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Can a Laser Cure Epilepsy?

Learn the benefits of stereotactic laser ablation.

A doctor places a hand on the shoulder of a young female patient.
Photo credit: Getty Images
Two physicians in full blue scrubs performing surgery

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Dear Doctor,

I’ve been living with epilepsy since the age of 10, and I take medication to prevent seizures. But the side effects of the drug—mainly fatigue and dizziness—are really hard to deal with, and I still have a seizure nearly every month. A friend recently told me about a laser surgery procedure that can cure epilepsy. Is this really true, and how do I know if I’m a candidate?

Sincerely, 

“Hoping for a Cure”

Dear Hoping for a Cure:

You should know that with the treatments we have available today, almost no one should have to live with seizures. With the use of either medication or a combination of medication plus some type of surgical procedure, the majority of patients can have their seizures completely controlled. This means not having any seizures at all, or having them rarely.

About two-thirds of people with epilepsy are able to control their condition with medication alone. So it may be that by switching to a different medication, you’ll be able to relieve yourself of seizures. But in one-third of patients, medication alone isn’t enough to control epilepsy. Fortunately, surgery may help them, and it may be able to help you, too.

The laser procedure you’ve heard about is a minimally invasive procedure called stereotactic laser ablation. Stereotactic means to place something with great precision, and with this procedure we’re able to insert a laser device deep into the brain to destroy only the damaged tissue that is causing the seizures.

While the procedure for inserting the device is done in an operating room, we deliver the treatment in an MRI facility and use MRI imaging to see what we're doing as we're doing it. This allows us to make sure we’re targeting just the tissue that is causing the seizures and not damaging any nearby areas of the brain. We are able to insert the device into the brain by making a very, very small opening in the skull—about the width of a piece of spaghetti. Because the incision is so tiny, there’s virtually no blood loss, and recovery is quick. Most patients are able to go home the day after surgery.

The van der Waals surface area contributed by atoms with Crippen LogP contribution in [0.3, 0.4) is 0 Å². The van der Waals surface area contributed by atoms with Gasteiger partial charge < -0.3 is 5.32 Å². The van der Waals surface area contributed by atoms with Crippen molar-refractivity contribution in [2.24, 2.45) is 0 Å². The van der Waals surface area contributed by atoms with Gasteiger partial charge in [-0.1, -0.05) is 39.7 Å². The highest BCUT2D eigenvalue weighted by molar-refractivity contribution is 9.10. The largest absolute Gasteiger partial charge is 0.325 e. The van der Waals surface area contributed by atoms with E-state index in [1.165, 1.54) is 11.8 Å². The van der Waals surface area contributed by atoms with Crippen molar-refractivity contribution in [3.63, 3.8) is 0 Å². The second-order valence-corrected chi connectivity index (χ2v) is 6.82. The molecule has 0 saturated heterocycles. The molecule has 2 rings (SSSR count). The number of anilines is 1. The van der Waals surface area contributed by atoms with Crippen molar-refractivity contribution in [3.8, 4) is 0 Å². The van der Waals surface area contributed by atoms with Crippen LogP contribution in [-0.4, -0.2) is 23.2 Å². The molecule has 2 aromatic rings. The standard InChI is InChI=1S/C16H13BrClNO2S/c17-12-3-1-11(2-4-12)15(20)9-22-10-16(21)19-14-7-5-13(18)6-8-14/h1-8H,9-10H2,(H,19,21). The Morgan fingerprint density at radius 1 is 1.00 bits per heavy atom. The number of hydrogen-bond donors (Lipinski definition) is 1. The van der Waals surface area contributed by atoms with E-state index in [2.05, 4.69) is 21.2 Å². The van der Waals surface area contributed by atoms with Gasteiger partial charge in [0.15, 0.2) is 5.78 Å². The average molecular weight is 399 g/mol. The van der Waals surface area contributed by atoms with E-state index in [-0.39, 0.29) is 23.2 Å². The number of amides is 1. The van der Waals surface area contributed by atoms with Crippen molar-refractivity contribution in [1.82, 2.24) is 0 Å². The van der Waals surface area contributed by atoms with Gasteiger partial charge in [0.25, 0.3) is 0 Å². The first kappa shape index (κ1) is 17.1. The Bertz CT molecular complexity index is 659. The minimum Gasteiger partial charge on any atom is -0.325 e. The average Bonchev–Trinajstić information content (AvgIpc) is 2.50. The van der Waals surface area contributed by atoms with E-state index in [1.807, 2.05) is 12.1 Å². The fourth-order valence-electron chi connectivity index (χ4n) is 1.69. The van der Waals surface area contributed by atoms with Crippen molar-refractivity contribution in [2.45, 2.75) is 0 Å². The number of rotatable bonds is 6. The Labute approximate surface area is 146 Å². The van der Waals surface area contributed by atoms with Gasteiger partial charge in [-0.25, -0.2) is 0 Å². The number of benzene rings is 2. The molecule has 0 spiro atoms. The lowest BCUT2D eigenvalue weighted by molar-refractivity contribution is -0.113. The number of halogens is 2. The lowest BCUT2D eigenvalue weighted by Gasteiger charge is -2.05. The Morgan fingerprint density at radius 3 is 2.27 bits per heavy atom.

To be a candidate for stereotactic laser ablation surgery, you must have epilepsy that's caused by damage to just a single area of the brain. (The location of the damage within the brain differs from person to person.)

One thing to keep in mind is that even after surgery, the majority of patients still require some medication. The goal of surgery is to get the medication to work better, and at a low enough dose that it’s not causing side effects. About 95 percent of the time after we do any type of surgical procedure for epilepsy, a patient’s seizures will go down to four or fewer a year, and more than 50% of patients are seizure-free after surgery.

Talk to your doctor to find out whether you’re a candidate for surgery, and for this laser procedure in particular. If it turns out that you require a different type of surgery, the good news is that the majority of the epilepsy procedures we perform now are done using minimally invasive approaches.

“To be a candidate for stereotactic laser ablation surgery, you must have epilepsy that's caused by damage to just a single area of the brain.”

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Published April 24th, 2019
Two physicians in full blue scrubs performing surgery

The care you need, the expertise you trust